Manning became involved in the government in 1971, when he was named parliamentary secretary in the Ministry of Petroleum and Mines. After that, from 1973–78, he served as parliamentary secretary for a series of government agencies and offices—the prime minister's office, the Ministry of Planning and Development, Ministry of Industry and Commerce, and Ministry of Works, Transport, and Communications.
Manning then accepted portfolios (maintenance and public service) as a minister of finance. Following the death of the PNM founder and prime minister, Eric Williams, in 1981, Manning held the posts of information minister, minister of industry and commerce, and minister of energy and natural resources, all in the administration of Prime Minister George Chambers, also of the PNM.
Following the 1986 elections, a coalition led by the NAR defeated the PNM and won control of the government; NAR leader Arthur N. R. Robinson became prime minister and Manning left the government to join the leadership of the PNM. Robinson and his coalition-controlled legislature, after promising to privatize the state-owned companies and reduce the country's dependence on oil, implemented austerity measures to try to deliver on those promises. These tactics were unpopular with the citizenry. Radical black Muslims, among the most dissatisfied, staged a coup attempt and took Prime Minister Robinson and other government officials hostage for six days. Although the coup was unsuccessful, it was a reflection—albeit an extreme one—of the citizens' unhappiness with conditions in Trinidad and Tobago. In elections held in 1991, the NAR was ousted from power, the PNM was returned to form the government, and Manning became prime minister. But confronted with the reality of the government budget, Manning and his coalition had no choice but to pick up where the Robinson government had left off in the restructuring of the economy. Thus, the populace became disillusioned with the PNM, too. At the same time, the UNC, part of the former NAR coalition, was trying to broaden its base by incorporating Afro-Trinidadian elements into its primarily Indo-Trinidadian leadership. Demographically, the Indo-Trinidadian population was in the majority in Trinidad and Tobago, and was also somewhat less geographically concentrated than before. A highly mobilized UNC was therefore ready for the polls when an election was called by a too-confident PNM in November 1995. The result was a political stalemate that was brokered by the UNC's former ally, the NAR, which won its two traditional seats in Tobago. After two decades in opposition politics, Indo-Trinidadian Baseo Panday became the first prime minister of East Indian descent. Shortly after assuming power, Panday's government succeeded in bringing two opposition members of Parliament into the UNC coalition, so that Panday no longer needed to rely on the NAR to govern. This in turn led to increased tension between the prime minister, Panday, and the president, NAR leader Arthur Robinson. In December 2000 elections, the UNC retained power when they won 19 seats, while the opposition PNM won 16, and the NAR 1. Panday was sworn-in for a second five-year term as prime minister.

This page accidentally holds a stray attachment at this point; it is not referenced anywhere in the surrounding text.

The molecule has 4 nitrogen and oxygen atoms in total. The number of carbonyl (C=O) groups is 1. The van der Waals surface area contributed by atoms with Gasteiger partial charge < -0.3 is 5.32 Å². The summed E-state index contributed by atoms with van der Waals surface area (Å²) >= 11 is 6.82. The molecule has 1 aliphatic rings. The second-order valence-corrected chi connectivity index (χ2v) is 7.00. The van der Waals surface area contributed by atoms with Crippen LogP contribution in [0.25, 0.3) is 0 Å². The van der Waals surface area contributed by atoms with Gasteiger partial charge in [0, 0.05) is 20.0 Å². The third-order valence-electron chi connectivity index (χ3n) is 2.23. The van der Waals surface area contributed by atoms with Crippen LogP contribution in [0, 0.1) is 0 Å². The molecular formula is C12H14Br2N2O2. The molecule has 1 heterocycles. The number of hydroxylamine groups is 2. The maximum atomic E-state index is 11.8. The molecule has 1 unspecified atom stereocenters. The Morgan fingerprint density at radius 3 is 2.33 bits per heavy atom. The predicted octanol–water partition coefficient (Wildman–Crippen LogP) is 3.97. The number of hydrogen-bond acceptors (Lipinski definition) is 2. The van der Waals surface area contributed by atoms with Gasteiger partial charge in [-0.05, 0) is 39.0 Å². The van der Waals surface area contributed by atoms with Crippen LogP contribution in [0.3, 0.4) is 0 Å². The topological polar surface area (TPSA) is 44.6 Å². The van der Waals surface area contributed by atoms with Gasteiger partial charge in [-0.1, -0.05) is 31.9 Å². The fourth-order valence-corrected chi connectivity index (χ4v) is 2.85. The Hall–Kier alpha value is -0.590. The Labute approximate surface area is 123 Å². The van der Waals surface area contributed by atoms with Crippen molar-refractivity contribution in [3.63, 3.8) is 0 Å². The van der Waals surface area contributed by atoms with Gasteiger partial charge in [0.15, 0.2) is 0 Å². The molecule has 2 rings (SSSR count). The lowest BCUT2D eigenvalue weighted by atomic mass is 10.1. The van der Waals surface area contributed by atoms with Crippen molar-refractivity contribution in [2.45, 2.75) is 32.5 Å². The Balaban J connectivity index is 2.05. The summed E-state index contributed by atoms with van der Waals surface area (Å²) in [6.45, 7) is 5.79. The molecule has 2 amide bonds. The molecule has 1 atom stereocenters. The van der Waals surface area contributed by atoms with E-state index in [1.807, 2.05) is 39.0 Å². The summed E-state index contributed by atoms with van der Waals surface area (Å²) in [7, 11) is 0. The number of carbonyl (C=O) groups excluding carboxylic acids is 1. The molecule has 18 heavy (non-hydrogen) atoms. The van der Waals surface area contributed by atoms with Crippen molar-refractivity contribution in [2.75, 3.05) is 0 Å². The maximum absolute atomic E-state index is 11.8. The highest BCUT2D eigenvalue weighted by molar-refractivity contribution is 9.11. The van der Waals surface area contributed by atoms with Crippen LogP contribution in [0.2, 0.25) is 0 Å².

Within the first year of his second term, Panday found himself facing accusations (mostly unproven) of corruption and election fraud that were undermining his ability to lead. On 10 December 2001, the Panday government lost its majority when three cabinet members left the government. New elections were called for, since the UNC no longer controlled the government.
Because party loyalties follow underlying racial divides, the demographics of the society make a dead heat between the Afro-Trinidadian PNM and the Indo-Trinidadian UNC appear inevitable. Following the polling, the UNC and the PNM had each won 18 seats in the 36-seat Parliament. The leaders of the two parties—Panday and Manning—were both prospects for the prime ministership, since neither of the two parties had a majority.
President (and PNM loyalist) Arthur Robinson named Patrick Manning prime minister, a decision that was met with protests and criticism of favoritism from the UNC. Robinson maintained that his decision was based on ethical, not party
or racial, considerations. Manning was sworn in as prime minister, while Panday said his party refused to accept the decision, accusing Robinson of bias.